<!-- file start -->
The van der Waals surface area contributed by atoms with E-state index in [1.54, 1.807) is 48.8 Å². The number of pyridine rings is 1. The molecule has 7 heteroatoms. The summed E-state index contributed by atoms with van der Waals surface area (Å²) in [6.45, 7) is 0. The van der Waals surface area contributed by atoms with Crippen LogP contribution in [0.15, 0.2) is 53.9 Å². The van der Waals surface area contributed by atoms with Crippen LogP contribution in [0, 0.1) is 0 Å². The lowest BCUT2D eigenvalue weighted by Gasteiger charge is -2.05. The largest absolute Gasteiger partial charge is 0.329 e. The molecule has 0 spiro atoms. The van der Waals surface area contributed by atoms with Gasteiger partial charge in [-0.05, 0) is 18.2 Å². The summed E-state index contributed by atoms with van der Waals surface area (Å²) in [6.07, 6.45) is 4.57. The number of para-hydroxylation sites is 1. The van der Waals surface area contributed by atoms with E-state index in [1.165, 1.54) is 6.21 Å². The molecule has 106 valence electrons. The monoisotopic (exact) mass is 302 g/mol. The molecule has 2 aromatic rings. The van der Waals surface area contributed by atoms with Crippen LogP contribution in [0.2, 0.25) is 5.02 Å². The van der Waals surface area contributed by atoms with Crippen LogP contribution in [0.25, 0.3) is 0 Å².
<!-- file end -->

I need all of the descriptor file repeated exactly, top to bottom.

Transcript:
The van der Waals surface area contributed by atoms with E-state index in [1.54, 1.807) is 48.8 Å². The number of pyridine rings is 1. The molecule has 7 heteroatoms. The summed E-state index contributed by atoms with van der Waals surface area (Å²) in [6.45, 7) is 0. The van der Waals surface area contributed by atoms with Crippen LogP contribution in [0.15, 0.2) is 53.9 Å². The van der Waals surface area contributed by atoms with Crippen LogP contribution in [0, 0.1) is 0 Å². The lowest BCUT2D eigenvalue weighted by Gasteiger charge is -2.05. The largest absolute Gasteiger partial charge is 0.329 e. The molecule has 0 spiro atoms. The van der Waals surface area contributed by atoms with Gasteiger partial charge in [-0.05, 0) is 18.2 Å². The summed E-state index contributed by atoms with van der Waals surface area (Å²) in [6.07, 6.45) is 4.57. The number of para-hydroxylation sites is 1. The van der Waals surface area contributed by atoms with E-state index in [1.165, 1.54) is 6.21 Å². The molecule has 106 valence electrons. The monoisotopic (exact) mass is 302 g/mol. The molecule has 2 aromatic rings. The van der Waals surface area contributed by atoms with Crippen LogP contribution in [0.2, 0.25) is 5.02 Å². The van der Waals surface area contributed by atoms with Crippen LogP contribution in [0.25, 0.3) is 0 Å².